Last night I had the amazing opportunity to attend a screening of Embrace thanks to a Gathr screening in partnership with Ophelia’s Place.
The irony is not lost on me that I attended this event in a pair of pants that was too tight in the waist because I thought they were more flattering than the previous, more comfortable, pair I had been wearing.
As I sat down at my desk last night, trying to process my riot of feelings, I was also rubbing at red stripes crisscrossing my stomach, visible proof of my unkindness to my body.
I spent my entire drive home from the screening crying, while asking myself, why? Why are you crying? The answer was a complicated blend of feeling drained after watching something so poignant for 90 minutes, feeling despair that the majority of women on this planet are living inside a constant war with their body, and the joy that came from people who had truly found a way to love their bodies just as they are.
What helped this movie transcend the general rhetoric of the body positive movement was that while much of the examination of body shaming started with a look at fat shaming, it also included a look at women who experienced shaming for having to deal with the after effects of a body that has dealt with cancer, with surgery, a woman who has proudly grown out her beard, a woman who survived serious burns across her entire body. When we talk abut there being no wrong way to have a body, we have to include the people who are seen as “other” in more ways than weight.
In interviewing women in the street all over the world, asking them to describe their body, it is tragic to hear so many of them use the word “disgusting”. They called their bodies disgusting, fat, not good, shifting a squirming and even giggling under the uncomfortable weight of sharing these thoughts. And while you watch you feel sorry for these women while thinking, that’s me.
Taryn Brumfitt’s exploration of how we can each come to not accept our bodies, to not tolerate them, but to truly love them is not an easy journey. And in my personal experience, it’s one without a finish line. Some days it’s more work than others to insist that you will no longer engage in the media’s current portrayal’s of female beauty standards, that you will actively seek out media that depicts women of all shapes, sizes, cultures, and abilities. Because just like our constant exposure to content that makes us think we should try to look like these physically unobtainable women, the constant exposure to women of all sizes will help us find our own beauty.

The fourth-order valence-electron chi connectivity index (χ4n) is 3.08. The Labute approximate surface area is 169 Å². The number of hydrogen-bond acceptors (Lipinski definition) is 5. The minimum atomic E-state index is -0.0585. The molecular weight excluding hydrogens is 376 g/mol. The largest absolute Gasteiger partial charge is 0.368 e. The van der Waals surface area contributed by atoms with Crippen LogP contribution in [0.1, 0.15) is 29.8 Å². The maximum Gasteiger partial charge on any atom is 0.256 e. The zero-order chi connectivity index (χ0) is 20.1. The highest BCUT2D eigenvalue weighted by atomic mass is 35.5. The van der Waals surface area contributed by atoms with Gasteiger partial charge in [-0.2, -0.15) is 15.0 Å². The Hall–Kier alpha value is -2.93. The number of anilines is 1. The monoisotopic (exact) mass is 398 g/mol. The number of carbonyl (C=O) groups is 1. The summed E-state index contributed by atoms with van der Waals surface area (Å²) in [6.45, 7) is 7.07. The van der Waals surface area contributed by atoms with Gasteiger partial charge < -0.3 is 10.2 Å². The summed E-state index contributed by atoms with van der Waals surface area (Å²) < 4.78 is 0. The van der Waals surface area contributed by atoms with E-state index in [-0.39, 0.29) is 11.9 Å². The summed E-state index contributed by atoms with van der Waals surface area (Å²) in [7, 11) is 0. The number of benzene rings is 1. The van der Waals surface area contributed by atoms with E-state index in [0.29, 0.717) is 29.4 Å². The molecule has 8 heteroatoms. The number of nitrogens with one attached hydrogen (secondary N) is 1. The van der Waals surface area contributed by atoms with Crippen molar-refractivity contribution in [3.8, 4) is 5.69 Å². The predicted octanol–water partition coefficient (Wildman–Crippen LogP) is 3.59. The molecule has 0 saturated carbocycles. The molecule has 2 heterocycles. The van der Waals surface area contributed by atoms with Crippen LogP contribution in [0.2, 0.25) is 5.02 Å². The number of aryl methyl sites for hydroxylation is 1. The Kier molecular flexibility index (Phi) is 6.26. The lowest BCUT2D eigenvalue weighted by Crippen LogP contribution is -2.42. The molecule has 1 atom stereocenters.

In the film Taryn participates in a nude swim in Sydney. This not a sexualized nude swim, but one open to everyone to experience something joyful while realizing that you shouldn’t have to waste time agonizing over your appearance. While on the beach after the swim she happened to be standing next to a woman who suddenly shouted, “That woman has one boob like me!” and then proceeded to run over to the woman to talk to her.
The man who started the swim wanted to offer people the chance to accept the bodies as already awesome without having to engage in the typical life-affirming/ life-changing events of death of a loved one or personal health issues. This definitely struck a chord with me as I had to reevaluate my relationship with my body after being diagnosed with and then beating cancer. But it shouldn’t take cancer for me to want to seek a greater peace with my body.
So often we think we are alone in what we perceive to be our differences. We focus on the scars we think make us ugly, the flaws we think will keep us from being beautiful, but they are the things that actually have the power to unite us with other women experiencing the same thing, or to show us that our individual-ness is not “other” but rather what makes us uniquely beautiful.
Near the end of the film, one of the women interviewed, a German actress, said of her body, “It’s my soul’s mate.” I don’t know if it was a mistake, a slight hiccup in another language, but it was a powerful idea for me. Too often I treat my mind, my values, my loves as a separate thing from my body, and while it some ways it may be separate, it doesn’t mean that they aren’t linked, and full of the potential to live as one whole and beautiful thing.
Going forward I will no longer be as silent as I have been in my desire to end diet-talk amongst my girlfriends and my family. Body dissatisfaction isn’t something that’s happening to some remote woman somewhere, it’s happening here, with my own friends and I want to create a safe space for them.
I will continue to remember to not call my friends pretty before I call them smart or kind. I will no longer politely look away when a family member or friend is engaging in casual body-shaming because I’m scared that speaking up about it will make them angry. Let them be angry. I’m angry. I’m angry that women are living their entire lives truly hating their bodies, angry about all the time I’ve wasted hating my own.
Positivity breeds positivity, and I’ll be doing my part to contribute to that.
So in case someone hasn’t told you lately, or you haven’t been able to tell yourself, let me tell you: You are beautiful. Just as you are.
If you are interested in attending your own screening of the movie here in the United States visit Gathr to see if there is a campaign to screen the movie in your town.